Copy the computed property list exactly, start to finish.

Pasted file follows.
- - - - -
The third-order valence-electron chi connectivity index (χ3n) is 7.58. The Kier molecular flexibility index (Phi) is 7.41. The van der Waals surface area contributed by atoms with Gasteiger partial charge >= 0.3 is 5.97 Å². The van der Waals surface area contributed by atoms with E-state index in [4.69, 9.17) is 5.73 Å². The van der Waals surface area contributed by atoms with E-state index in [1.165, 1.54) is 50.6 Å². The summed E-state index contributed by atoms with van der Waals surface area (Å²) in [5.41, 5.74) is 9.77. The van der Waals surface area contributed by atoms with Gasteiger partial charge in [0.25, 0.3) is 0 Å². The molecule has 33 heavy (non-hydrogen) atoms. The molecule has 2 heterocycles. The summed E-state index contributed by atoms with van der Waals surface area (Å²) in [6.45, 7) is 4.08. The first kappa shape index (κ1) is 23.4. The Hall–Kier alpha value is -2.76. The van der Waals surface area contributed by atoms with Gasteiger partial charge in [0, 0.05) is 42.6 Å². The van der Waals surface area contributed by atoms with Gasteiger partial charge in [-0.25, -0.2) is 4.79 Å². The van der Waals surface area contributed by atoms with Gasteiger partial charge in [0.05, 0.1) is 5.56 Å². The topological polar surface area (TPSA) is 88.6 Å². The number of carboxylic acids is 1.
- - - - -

The third-order valence-electron chi connectivity index (χ3n) is 7.58. The Kier molecular flexibility index (Phi) is 7.41. The van der Waals surface area contributed by atoms with Gasteiger partial charge >= 0.3 is 5.97 Å². The van der Waals surface area contributed by atoms with E-state index in [4.69, 9.17) is 5.73 Å². The van der Waals surface area contributed by atoms with E-state index in [1.165, 1.54) is 50.6 Å². The summed E-state index contributed by atoms with van der Waals surface area (Å²) in [5.41, 5.74) is 9.77. The van der Waals surface area contributed by atoms with Gasteiger partial charge in [0.25, 0.3) is 0 Å². The molecule has 33 heavy (non-hydrogen) atoms. The molecule has 2 heterocycles. The summed E-state index contributed by atoms with van der Waals surface area (Å²) in [6.45, 7) is 4.08. The first kappa shape index (κ1) is 23.4. The Hall–Kier alpha value is -2.76. The van der Waals surface area contributed by atoms with Gasteiger partial charge in [0, 0.05) is 42.6 Å². The van der Waals surface area contributed by atoms with Gasteiger partial charge in [-0.25, -0.2) is 4.79 Å². The van der Waals surface area contributed by atoms with Gasteiger partial charge in [0.05, 0.1) is 5.56 Å². The topological polar surface area (TPSA) is 88.6 Å². The number of carboxylic acids is 1.